Thousands of photographs of stone-throwing have been taken in the occupied territories, but precisely this photograph, taken from behind, captures the unquantifiable thing, the essence of "the situation" here in its deepest sense.
Museums are abodes of spirits. Museums need spirits, because without them there is no past. No memory. In the refurbished Israel Museum, the spirits have been preserved and new corridors opened. Its renovation glistens in its simplicity, sincere in its intentions, saturated with its genteel national pride, with its sense of mission, with restraint. The collections seem pleased on their walls, huddled together. A large group of visitors straggles after a guide wearing a black skirt and a kerchief around her neck, the older ones holding metal folding chairs so they can rest in front of the works she will talk about.
One can understand the halls, yet still go astray: Israeli collection, modern art, European, period rooms. The Israel Museum in Jerusalem is a pleasant place. And then, on an inner wall in a side room, you encounter a spirit. The ghost of this photograph.
Thousands of photographs of stone-throwing have been taken in the occupied territories, but precisely this photograph, taken from behind, captures the unquantifiable thing, the essence of "the situation" here in its deepest sense. Pavel Wolberg is a rare photographer. He has a rare talent. He achieves a rare depth. This is a very cold photograph. A chill of equanimity toward what is depicted wafts from the photograph. No position seems to be taken. No attempt is being made to place a portrait or a face at the center: the composition of the frame clearly works against that. No attempt is being made to illustrate something or to set in motion any discussion for or against what is seen. There is no polarization, in the simplistic sense of the word.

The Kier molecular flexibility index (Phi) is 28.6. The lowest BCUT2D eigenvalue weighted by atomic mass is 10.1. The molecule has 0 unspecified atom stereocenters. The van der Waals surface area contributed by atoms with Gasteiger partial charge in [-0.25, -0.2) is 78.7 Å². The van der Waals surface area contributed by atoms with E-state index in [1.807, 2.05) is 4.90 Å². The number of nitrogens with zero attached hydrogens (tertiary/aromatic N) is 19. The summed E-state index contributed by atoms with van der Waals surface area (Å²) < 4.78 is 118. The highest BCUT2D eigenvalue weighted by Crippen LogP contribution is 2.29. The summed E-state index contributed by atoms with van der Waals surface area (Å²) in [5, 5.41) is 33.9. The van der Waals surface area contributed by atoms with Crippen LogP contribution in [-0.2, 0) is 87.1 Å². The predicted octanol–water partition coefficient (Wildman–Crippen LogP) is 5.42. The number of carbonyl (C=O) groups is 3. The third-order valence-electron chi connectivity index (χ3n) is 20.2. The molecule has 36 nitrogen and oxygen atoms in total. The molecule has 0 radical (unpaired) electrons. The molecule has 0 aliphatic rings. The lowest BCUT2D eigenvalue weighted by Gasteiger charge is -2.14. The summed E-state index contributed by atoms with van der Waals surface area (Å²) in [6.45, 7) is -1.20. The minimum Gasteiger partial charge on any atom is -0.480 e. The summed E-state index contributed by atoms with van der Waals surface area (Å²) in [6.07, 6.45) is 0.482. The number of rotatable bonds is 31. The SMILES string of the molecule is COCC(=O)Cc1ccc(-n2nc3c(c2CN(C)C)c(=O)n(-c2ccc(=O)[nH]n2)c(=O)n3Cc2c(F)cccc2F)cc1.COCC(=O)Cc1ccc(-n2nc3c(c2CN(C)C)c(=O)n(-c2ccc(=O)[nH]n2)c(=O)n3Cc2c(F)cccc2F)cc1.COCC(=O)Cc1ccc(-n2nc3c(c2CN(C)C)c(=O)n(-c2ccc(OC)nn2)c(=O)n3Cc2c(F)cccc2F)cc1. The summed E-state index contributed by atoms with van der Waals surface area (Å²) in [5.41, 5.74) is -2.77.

Yet the viewer gasps. Because there is a hole in this picture. A stone flies toward the clouds, and below lies something unseen. And looking at that hole, one sees the suffering, the essence of a primal complaint to the sky, to what's there and is not listening, to empty space. It is absolute protest. This is a photograph of women throwing stones; its title is "Dir Kadis, 2004" and it now hangs on a side wall in a side room in the Israel Museum. New acquisitions in photography.
Much has been written about the art of Pavel Wolberg. The masterful artist's book published by Dvir Gallery three years ago, with an illuminating introduction by Erez Schweitzer, should be distributed in every school just before a trip to Hebron for ritual purposes. Because Pavel Wolberg captures the meaning of the hold on the territories from a position external to the ideological state apparatuses, but also outside the image's world of pathos. In his work, what there is is what there is, and it's insupportable. Without uglifying, without prettifying, without indulging in interplays of the two. Possibly that coldness, and the devouring quality of the situation here, prompted Wolberg to undertake a new project - photographing African tribes. As though he decided to go back to anthropology, to Margaret Mead, to that primordial place where a photograph steals the soul of its subjects.
In the museum, a group of bearers of folding chairs will soon leave the archaeology section. They are moving ahead according to the order of things. First Temple, Second Temple, Greeks, Romans, Islam. Those who want to encounter the spirit have to come from the opposite direction, against the current, from the other side of the Israel Museum.
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